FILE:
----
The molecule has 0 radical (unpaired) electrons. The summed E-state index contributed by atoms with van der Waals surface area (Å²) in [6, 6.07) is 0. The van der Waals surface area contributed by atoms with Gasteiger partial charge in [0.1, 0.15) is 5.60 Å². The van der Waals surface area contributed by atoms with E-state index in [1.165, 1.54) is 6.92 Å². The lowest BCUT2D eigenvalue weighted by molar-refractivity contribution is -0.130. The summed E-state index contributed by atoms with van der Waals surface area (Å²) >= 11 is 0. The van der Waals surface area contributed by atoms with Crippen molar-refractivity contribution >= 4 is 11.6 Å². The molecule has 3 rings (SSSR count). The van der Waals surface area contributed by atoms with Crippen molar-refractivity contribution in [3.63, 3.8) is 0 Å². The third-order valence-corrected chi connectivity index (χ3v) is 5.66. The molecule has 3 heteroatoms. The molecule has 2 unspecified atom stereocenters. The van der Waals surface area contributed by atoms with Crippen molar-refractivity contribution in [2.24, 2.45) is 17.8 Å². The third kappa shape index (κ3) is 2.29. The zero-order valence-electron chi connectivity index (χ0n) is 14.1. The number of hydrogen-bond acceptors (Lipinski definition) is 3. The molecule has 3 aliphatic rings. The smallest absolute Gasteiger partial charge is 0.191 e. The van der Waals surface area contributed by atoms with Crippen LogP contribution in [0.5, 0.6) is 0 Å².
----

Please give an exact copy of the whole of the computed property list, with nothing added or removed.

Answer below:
The molecule has 0 radical (unpaired) electrons. The summed E-state index contributed by atoms with van der Waals surface area (Å²) in [6, 6.07) is 0. The van der Waals surface area contributed by atoms with Gasteiger partial charge in [0.1, 0.15) is 5.60 Å². The van der Waals surface area contributed by atoms with E-state index in [1.165, 1.54) is 6.92 Å². The lowest BCUT2D eigenvalue weighted by molar-refractivity contribution is -0.130. The summed E-state index contributed by atoms with van der Waals surface area (Å²) >= 11 is 0. The van der Waals surface area contributed by atoms with Crippen molar-refractivity contribution >= 4 is 11.6 Å². The molecule has 3 rings (SSSR count). The van der Waals surface area contributed by atoms with Crippen molar-refractivity contribution in [3.63, 3.8) is 0 Å². The third-order valence-corrected chi connectivity index (χ3v) is 5.66. The molecule has 3 heteroatoms. The molecule has 2 unspecified atom stereocenters. The van der Waals surface area contributed by atoms with Crippen molar-refractivity contribution in [2.24, 2.45) is 17.8 Å². The third kappa shape index (κ3) is 2.29. The zero-order valence-electron chi connectivity index (χ0n) is 14.1. The number of hydrogen-bond acceptors (Lipinski definition) is 3. The molecule has 3 aliphatic rings. The smallest absolute Gasteiger partial charge is 0.191 e. The van der Waals surface area contributed by atoms with Crippen LogP contribution in [0.5, 0.6) is 0 Å².